Geothermal energy is heat generated and stored in the Earth. It is a fossil-free, environmentally friendly, renewable energy source that is as of today yet a rather untapped potential. The U.S. Department of Energy and the United States Geological Survey USGS estimate that if developed and utilized to its full potential, geothermal energy in the United States alone could provide the whole country with 10% of its required power. According to IRENA, some of the many benefits of geothermal energy also include the facts that geothermal energy can be found all around the world, and that it is available around the year, with less variations than for instance the generation of solar and wind energy.
Not only is geothermal energy very low in greenhouse gas emissions, making it a valuable source of renewable energy, but with advanced technologies this yet rather untapped source of energy can also contribute to efficient wastewater treatment and management. According to IHA (2018), geothermal energy production has the third lowest lifecycle greenhouse gas emissions after wind onshore and hydropower, with only 38 gCO2 equivalent per kilowatt hour. As a comparison, coal has 820 gCO2 equivalent/kWh. Thus, the development of geothermal energy sector can help reduce greenhouse gas emissions.
BP Global states that as a mature and well-established source of renewable energy, the overall potential of geothermal power in terms of electricity generation is higher than that of wind and solar energy. Despite its currently tiny share (one percent) of the total global energy mix, the role of geothermal energy is significant in a number of countries. Its power generation grew by 3.6% in 2016, and according to Renewable Energy World, geothermal energy is trending upwards. Orkustofnun, the National Energy Authority of Iceland, states that Iceland is a pioneer when it comes to the use of geothermal energy. Geothermal sources provide Iceland with 66% of the country’s primary energy usage.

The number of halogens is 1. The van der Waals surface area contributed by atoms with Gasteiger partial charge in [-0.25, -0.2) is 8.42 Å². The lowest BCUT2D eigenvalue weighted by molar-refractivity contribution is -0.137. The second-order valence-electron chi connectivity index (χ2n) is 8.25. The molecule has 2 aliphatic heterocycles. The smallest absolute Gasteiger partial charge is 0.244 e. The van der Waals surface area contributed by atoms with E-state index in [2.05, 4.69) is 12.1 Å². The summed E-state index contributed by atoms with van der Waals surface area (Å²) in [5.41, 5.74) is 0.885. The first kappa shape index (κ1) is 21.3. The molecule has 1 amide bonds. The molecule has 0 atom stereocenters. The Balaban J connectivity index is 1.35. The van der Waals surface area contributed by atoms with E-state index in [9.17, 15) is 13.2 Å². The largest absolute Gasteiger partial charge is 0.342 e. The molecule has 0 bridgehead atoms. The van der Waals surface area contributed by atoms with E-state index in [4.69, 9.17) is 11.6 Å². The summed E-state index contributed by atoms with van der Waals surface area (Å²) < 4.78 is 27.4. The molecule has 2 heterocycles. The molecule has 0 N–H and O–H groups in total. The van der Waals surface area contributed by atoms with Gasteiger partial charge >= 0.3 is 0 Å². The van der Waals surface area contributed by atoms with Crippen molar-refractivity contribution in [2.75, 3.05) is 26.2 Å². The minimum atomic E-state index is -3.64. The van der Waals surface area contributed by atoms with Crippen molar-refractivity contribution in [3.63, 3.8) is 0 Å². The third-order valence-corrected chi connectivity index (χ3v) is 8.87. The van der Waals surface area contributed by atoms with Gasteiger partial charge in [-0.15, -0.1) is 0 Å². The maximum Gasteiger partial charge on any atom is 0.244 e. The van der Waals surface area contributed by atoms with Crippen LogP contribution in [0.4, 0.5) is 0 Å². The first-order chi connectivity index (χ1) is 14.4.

Moreover, for instance in Chile, financial institutions are investing in geothermal energy in order to support the country in reducing its emissions with a target to meet the demands of the Paris Agreement, but also to expand the country ́s energy portfolio. Between 2005 and 2015, the annual growth of geothermal power capacity worldwide averaged at 3.3%. Leading countries in terms of geothermal power capacity in 2016 were the United States, followed by the Philippines, Indonesia, New Zealand, Italy, Mexico, Turkey, Kenya, Iceland, and Japan. (BP 2017; Renewable Energy World 2017).